There is extensive literature debating whether perceived size is used to guide grasping. A possible reason for not using judged size is that using judged positions might lead to more precise movements. As this argument does not hold for small objects and all studies showing an effect of the Ebbinghaus illusion on grasping used small objects, we hypothesized that size information is used for small objects but not for large ones. Using a modified diagonal illusion, we obtained an effect of about 10% on perceptual judgements, without an effect on grasping, irrespective of object size. We therefore reject our precision hypothesis. We discuss the results in the framework of grasping as moving digits to positions on an object. We conclude that the reported disagreement on the effect of illusions is because the Ebbinghaus illusion not only affects size, but—unlike most size illusions—also affects perceived positions.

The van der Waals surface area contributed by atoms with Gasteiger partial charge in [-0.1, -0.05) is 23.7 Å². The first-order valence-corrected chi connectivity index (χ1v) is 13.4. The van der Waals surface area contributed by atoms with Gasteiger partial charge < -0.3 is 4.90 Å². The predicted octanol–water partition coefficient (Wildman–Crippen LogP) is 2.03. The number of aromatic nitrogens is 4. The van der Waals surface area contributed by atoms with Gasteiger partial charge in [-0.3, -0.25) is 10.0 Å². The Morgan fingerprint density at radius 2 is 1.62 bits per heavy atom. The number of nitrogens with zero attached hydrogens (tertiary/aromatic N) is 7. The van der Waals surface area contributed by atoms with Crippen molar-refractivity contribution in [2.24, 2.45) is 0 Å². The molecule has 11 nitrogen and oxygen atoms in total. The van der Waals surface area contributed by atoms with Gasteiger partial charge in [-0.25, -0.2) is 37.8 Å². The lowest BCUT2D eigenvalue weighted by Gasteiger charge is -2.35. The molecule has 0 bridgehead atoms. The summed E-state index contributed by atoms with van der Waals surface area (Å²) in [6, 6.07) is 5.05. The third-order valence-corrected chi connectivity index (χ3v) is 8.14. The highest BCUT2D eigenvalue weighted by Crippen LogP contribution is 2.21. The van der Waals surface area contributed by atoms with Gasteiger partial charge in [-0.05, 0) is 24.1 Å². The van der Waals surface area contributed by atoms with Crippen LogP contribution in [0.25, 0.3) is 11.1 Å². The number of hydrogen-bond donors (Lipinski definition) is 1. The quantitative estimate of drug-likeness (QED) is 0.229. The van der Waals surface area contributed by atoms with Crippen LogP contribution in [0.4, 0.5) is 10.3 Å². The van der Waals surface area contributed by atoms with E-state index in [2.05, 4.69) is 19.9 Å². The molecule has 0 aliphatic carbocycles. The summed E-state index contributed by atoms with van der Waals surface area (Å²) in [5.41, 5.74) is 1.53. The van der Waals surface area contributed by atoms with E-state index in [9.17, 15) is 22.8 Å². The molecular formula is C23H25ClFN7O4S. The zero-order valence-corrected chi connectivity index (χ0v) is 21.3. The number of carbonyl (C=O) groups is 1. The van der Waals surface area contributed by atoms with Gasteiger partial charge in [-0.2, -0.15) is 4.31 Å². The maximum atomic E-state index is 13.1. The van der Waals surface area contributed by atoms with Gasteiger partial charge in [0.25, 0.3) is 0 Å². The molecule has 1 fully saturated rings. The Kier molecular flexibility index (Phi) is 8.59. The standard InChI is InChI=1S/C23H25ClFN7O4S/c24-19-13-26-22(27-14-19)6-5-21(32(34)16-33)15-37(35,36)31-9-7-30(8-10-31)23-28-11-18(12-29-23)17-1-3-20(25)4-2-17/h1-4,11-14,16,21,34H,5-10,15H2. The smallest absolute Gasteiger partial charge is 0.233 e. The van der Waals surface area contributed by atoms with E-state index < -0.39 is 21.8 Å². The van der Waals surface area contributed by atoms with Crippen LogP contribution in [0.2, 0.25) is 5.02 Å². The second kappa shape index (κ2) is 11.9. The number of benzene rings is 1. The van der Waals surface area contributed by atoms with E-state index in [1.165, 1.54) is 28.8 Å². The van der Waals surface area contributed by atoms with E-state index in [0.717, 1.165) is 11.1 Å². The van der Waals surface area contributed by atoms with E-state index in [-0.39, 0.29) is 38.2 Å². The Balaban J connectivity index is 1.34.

- Visual illusion
- Weber’s law